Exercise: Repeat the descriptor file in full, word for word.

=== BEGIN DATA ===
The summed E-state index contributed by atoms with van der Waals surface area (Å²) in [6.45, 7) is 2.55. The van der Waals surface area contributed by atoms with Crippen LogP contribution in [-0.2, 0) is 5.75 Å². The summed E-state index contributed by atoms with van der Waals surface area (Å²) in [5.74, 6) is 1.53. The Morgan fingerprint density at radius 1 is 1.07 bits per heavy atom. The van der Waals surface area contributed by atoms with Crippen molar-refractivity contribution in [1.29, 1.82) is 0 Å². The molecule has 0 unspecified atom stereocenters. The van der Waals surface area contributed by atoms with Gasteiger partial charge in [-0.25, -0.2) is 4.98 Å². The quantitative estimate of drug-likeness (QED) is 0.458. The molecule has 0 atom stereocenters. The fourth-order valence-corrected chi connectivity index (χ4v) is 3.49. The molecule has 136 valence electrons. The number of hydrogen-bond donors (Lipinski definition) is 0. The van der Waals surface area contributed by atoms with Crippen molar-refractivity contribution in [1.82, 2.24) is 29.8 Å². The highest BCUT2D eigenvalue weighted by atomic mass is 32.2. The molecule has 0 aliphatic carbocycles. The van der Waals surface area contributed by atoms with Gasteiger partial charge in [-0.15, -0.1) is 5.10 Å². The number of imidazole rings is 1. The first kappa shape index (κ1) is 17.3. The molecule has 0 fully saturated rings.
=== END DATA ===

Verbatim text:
The summed E-state index contributed by atoms with van der Waals surface area (Å²) in [6.45, 7) is 2.55. The van der Waals surface area contributed by atoms with Crippen LogP contribution in [-0.2, 0) is 5.75 Å². The summed E-state index contributed by atoms with van der Waals surface area (Å²) in [5.74, 6) is 1.53. The Morgan fingerprint density at radius 1 is 1.07 bits per heavy atom. The van der Waals surface area contributed by atoms with Crippen molar-refractivity contribution in [1.29, 1.82) is 0 Å². The molecule has 0 unspecified atom stereocenters. The van der Waals surface area contributed by atoms with Gasteiger partial charge in [-0.25, -0.2) is 4.98 Å². The quantitative estimate of drug-likeness (QED) is 0.458. The molecule has 0 atom stereocenters. The fourth-order valence-corrected chi connectivity index (χ4v) is 3.49. The molecule has 136 valence electrons. The number of hydrogen-bond donors (Lipinski definition) is 0. The van der Waals surface area contributed by atoms with Crippen molar-refractivity contribution in [1.82, 2.24) is 29.8 Å². The highest BCUT2D eigenvalue weighted by atomic mass is 32.2. The molecule has 0 aliphatic carbocycles. The van der Waals surface area contributed by atoms with Gasteiger partial charge in [-0.15, -0.1) is 5.10 Å². The number of imidazole rings is 1. The first kappa shape index (κ1) is 17.3. The molecule has 0 fully saturated rings.